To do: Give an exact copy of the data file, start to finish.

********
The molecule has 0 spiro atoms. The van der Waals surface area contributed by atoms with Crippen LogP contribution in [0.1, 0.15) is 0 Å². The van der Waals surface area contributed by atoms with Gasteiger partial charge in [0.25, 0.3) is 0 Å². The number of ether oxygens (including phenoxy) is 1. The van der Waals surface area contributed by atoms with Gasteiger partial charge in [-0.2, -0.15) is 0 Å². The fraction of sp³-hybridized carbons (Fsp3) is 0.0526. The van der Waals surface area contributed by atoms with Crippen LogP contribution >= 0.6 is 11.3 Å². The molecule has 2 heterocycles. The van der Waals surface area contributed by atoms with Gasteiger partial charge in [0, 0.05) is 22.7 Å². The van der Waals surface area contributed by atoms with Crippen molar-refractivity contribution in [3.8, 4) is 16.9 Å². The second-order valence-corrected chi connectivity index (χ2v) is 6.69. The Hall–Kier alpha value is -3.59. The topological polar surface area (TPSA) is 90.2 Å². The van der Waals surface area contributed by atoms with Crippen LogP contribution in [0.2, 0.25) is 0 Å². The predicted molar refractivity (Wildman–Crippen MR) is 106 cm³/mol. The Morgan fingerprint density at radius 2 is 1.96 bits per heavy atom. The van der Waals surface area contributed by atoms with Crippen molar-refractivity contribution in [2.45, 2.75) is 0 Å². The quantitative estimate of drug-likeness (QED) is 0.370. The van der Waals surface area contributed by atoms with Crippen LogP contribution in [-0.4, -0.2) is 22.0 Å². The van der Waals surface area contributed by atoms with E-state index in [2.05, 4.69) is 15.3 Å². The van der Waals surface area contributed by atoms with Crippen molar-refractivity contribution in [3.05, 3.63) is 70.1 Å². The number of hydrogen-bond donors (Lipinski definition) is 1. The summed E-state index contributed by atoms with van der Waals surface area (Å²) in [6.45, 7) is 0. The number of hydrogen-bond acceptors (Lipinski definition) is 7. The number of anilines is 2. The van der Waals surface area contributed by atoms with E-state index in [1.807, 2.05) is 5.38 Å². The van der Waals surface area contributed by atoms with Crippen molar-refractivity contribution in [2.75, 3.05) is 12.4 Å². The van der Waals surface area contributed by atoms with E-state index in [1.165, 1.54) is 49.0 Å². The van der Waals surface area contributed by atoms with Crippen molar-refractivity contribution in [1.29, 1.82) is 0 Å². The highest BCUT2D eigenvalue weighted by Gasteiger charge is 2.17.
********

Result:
The molecule has 0 spiro atoms. The van der Waals surface area contributed by atoms with Crippen LogP contribution in [0.1, 0.15) is 0 Å². The van der Waals surface area contributed by atoms with Gasteiger partial charge in [0.25, 0.3) is 0 Å². The number of ether oxygens (including phenoxy) is 1. The van der Waals surface area contributed by atoms with Gasteiger partial charge in [-0.2, -0.15) is 0 Å². The fraction of sp³-hybridized carbons (Fsp3) is 0.0526. The van der Waals surface area contributed by atoms with Crippen LogP contribution >= 0.6 is 11.3 Å². The molecule has 2 heterocycles. The van der Waals surface area contributed by atoms with Gasteiger partial charge in [0, 0.05) is 22.7 Å². The van der Waals surface area contributed by atoms with Crippen molar-refractivity contribution in [3.8, 4) is 16.9 Å². The second-order valence-corrected chi connectivity index (χ2v) is 6.69. The Hall–Kier alpha value is -3.59. The topological polar surface area (TPSA) is 90.2 Å². The van der Waals surface area contributed by atoms with Crippen LogP contribution in [0.2, 0.25) is 0 Å². The predicted molar refractivity (Wildman–Crippen MR) is 106 cm³/mol. The Morgan fingerprint density at radius 2 is 1.96 bits per heavy atom. The van der Waals surface area contributed by atoms with Crippen molar-refractivity contribution in [2.45, 2.75) is 0 Å². The quantitative estimate of drug-likeness (QED) is 0.370. The van der Waals surface area contributed by atoms with Crippen LogP contribution in [-0.4, -0.2) is 22.0 Å². The van der Waals surface area contributed by atoms with E-state index in [2.05, 4.69) is 15.3 Å². The van der Waals surface area contributed by atoms with Crippen molar-refractivity contribution in [3.05, 3.63) is 70.1 Å². The number of hydrogen-bond donors (Lipinski definition) is 1. The summed E-state index contributed by atoms with van der Waals surface area (Å²) in [6.45, 7) is 0. The number of hydrogen-bond acceptors (Lipinski definition) is 7. The number of anilines is 2. The van der Waals surface area contributed by atoms with E-state index in [1.807, 2.05) is 5.38 Å². The van der Waals surface area contributed by atoms with Crippen molar-refractivity contribution in [2.75, 3.05) is 12.4 Å². The van der Waals surface area contributed by atoms with E-state index in [1.165, 1.54) is 49.0 Å². The van der Waals surface area contributed by atoms with Crippen molar-refractivity contribution in [1.29, 1.82) is 0 Å². The highest BCUT2D eigenvalue weighted by Gasteiger charge is 2.17.